Another Side of Bob Dylan: A Personal History on the Road and Off the Tracks

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9781494503031: Another Side of Bob Dylan: A Personal History on the Road and Off the Tracks
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During the years they spent together, few people outside of Bob Dylan's immediate family were closer than Victor Maymudes, who was Dylan's tour manager, personal friend, and traveling companion from the 1960s through the late 1990s. Another Side of Bob Dylan recounts landmark events during that time, including Dylan's infamous motorcycle crash; his meeting the Beatles on their first U.S. tour; his marriage to Sara Lownds, as well as his romances with Joan Baez and others; and memorable concerts. The book also provides insights on Dylan's songwriting process.
On January 26, 2001, after recording more than twenty-four hours of taped memories in preparation for writing this book, Victor Maymudes suffered an aneurysm and died. His son Jacob wrote the book, using the tapes to shape the story. The result is a vivid, first-hand account of Dylan as an artist, friend, and celebrity, as told by an engaging raconteur who cut his own swathe through the turbulent counterculture.

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About the Author:

Victor Maymudes (1935-2001) was Bob Dylan's tour manager at the beginning of his musical career in the early 1960s. After a brief hiatus in New Mexico, Maymudes rejoined Dylan as his tour manager from 1986 to 1996.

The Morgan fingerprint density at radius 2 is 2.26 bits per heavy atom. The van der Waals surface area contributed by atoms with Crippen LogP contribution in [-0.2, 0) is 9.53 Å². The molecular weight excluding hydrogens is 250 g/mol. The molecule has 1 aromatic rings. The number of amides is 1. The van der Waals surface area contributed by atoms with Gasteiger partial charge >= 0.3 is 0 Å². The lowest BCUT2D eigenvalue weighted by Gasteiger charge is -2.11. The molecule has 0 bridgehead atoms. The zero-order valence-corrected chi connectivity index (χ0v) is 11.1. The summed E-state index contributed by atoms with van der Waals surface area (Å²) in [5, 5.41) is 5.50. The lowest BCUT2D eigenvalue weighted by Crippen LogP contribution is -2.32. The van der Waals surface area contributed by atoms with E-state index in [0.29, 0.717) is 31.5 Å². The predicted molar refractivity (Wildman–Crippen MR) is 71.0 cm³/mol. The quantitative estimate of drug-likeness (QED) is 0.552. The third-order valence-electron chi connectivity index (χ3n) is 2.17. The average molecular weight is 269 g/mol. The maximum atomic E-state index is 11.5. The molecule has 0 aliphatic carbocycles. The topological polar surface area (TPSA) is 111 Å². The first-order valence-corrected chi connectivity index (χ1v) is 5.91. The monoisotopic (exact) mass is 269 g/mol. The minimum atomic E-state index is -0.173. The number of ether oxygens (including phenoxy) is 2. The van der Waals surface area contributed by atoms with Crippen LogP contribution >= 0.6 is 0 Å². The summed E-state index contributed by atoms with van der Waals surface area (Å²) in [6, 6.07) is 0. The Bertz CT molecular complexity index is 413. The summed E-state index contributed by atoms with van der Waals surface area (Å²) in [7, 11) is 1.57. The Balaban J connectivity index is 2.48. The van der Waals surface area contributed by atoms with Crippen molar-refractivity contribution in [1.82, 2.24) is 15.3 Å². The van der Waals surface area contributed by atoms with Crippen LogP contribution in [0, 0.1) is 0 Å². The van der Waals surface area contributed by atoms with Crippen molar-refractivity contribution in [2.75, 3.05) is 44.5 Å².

Excerpt. Reprinted by permission. All rights reserved.:

CHAPTER 1

A Brief History

 

Altogether my father recorded twenty-four hours of audio chronicling his relationship with Bob Dylan, Dennis Hopper, Joan Baez, Ramblin’ Jack Elliott, Wavy Gravy, David Crosby, Tom Petty, the rest of the Traveling Wilburys and a few others who made up his inner circle of friends.

It’s interesting and fortunate, in my opinion, that he chose this process for writing rather than something more traditional. If he only wrote what he was thinking, I believe there would be less of a chance of those pages being preserved over a decade later. Everything in this box in front of me seems brand new, aside from the deteriorating foam attached to the microphone.

There are several reasons he chose to record his voice rather than write. The simplest reason: My father always claimed he wasn’t a writer and said on occasion it wasn’t his preferred method of communicating. He was a conversationalist, an intelligent man with street smarts and a firm grasp of politics and current events. In his teens and twenties his education took place in coffee shops and music venues, not in the classroom. Nowhere is this more evident than in the opening paragraph of his term paper, dated 1956:

In the following paper you will find that I have just about broken all the rules of proper grammar. For this I apologize. I realize I could do without doing this, but I do not feel that I can express myself to my satisfaction unless I write the way I talk.

Victor grew up with a sense of rebellion, most likely influenced by his parents’ leadership of unions, social groups and religious fraternal orders. He was witness to them standing up for what they believed in, even when those beliefs ran contrary to the law. He adopted a mentality that he expressed to me when I was a child by saying, “We’re a family of outlaws, not criminals, and that’s a very important distinction. In order to do what’s right, sometimes you have to live outside the law.” As a nine-year-old child my interpretation of this was empowering, though sometimes in a way my mother surely regretted.